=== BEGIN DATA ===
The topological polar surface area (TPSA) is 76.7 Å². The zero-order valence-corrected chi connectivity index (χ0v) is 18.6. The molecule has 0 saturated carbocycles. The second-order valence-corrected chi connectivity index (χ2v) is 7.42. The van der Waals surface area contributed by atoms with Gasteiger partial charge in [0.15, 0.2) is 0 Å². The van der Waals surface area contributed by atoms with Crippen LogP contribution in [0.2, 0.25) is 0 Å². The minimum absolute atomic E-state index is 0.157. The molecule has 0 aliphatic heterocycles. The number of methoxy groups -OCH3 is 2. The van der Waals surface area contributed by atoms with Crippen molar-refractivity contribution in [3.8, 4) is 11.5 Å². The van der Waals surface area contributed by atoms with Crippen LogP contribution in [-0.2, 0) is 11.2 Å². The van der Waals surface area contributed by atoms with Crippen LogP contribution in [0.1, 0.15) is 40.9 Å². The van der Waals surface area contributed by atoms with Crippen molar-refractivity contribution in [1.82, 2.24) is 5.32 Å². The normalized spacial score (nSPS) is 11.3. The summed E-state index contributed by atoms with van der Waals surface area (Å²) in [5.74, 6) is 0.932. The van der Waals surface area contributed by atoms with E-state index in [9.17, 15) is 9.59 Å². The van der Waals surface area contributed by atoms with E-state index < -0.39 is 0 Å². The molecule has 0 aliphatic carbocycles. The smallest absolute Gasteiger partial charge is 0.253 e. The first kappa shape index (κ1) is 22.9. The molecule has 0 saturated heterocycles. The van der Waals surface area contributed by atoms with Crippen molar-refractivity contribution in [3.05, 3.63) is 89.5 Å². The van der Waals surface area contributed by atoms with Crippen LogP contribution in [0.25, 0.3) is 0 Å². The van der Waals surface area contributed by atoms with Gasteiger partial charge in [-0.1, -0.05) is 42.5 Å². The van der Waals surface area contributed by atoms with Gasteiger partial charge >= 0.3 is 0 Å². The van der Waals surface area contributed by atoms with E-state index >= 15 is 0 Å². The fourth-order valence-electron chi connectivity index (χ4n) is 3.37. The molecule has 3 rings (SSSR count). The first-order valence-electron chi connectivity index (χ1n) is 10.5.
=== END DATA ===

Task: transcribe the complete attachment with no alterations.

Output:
The topological polar surface area (TPSA) is 76.7 Å². The zero-order valence-corrected chi connectivity index (χ0v) is 18.6. The molecule has 0 saturated carbocycles. The second-order valence-corrected chi connectivity index (χ2v) is 7.42. The van der Waals surface area contributed by atoms with Gasteiger partial charge in [0.15, 0.2) is 0 Å². The van der Waals surface area contributed by atoms with Crippen LogP contribution in [0.2, 0.25) is 0 Å². The minimum absolute atomic E-state index is 0.157. The molecule has 0 aliphatic heterocycles. The number of methoxy groups -OCH3 is 2. The van der Waals surface area contributed by atoms with Crippen molar-refractivity contribution in [3.8, 4) is 11.5 Å². The van der Waals surface area contributed by atoms with Crippen LogP contribution in [-0.2, 0) is 11.2 Å². The van der Waals surface area contributed by atoms with Crippen LogP contribution in [0.1, 0.15) is 40.9 Å². The van der Waals surface area contributed by atoms with Crippen molar-refractivity contribution in [1.82, 2.24) is 5.32 Å². The normalized spacial score (nSPS) is 11.3. The summed E-state index contributed by atoms with van der Waals surface area (Å²) in [5.74, 6) is 0.932. The van der Waals surface area contributed by atoms with E-state index in [9.17, 15) is 9.59 Å². The van der Waals surface area contributed by atoms with E-state index < -0.39 is 0 Å². The molecule has 0 aliphatic carbocycles. The smallest absolute Gasteiger partial charge is 0.253 e. The first kappa shape index (κ1) is 22.9. The molecule has 0 saturated heterocycles. The van der Waals surface area contributed by atoms with Crippen molar-refractivity contribution in [3.05, 3.63) is 89.5 Å². The van der Waals surface area contributed by atoms with Crippen LogP contribution in [0.25, 0.3) is 0 Å². The van der Waals surface area contributed by atoms with Gasteiger partial charge in [-0.1, -0.05) is 42.5 Å². The van der Waals surface area contributed by atoms with Gasteiger partial charge >= 0.3 is 0 Å². The van der Waals surface area contributed by atoms with E-state index >= 15 is 0 Å². The fourth-order valence-electron chi connectivity index (χ4n) is 3.37. The molecule has 3 rings (SSSR count). The first-order valence-electron chi connectivity index (χ1n) is 10.5.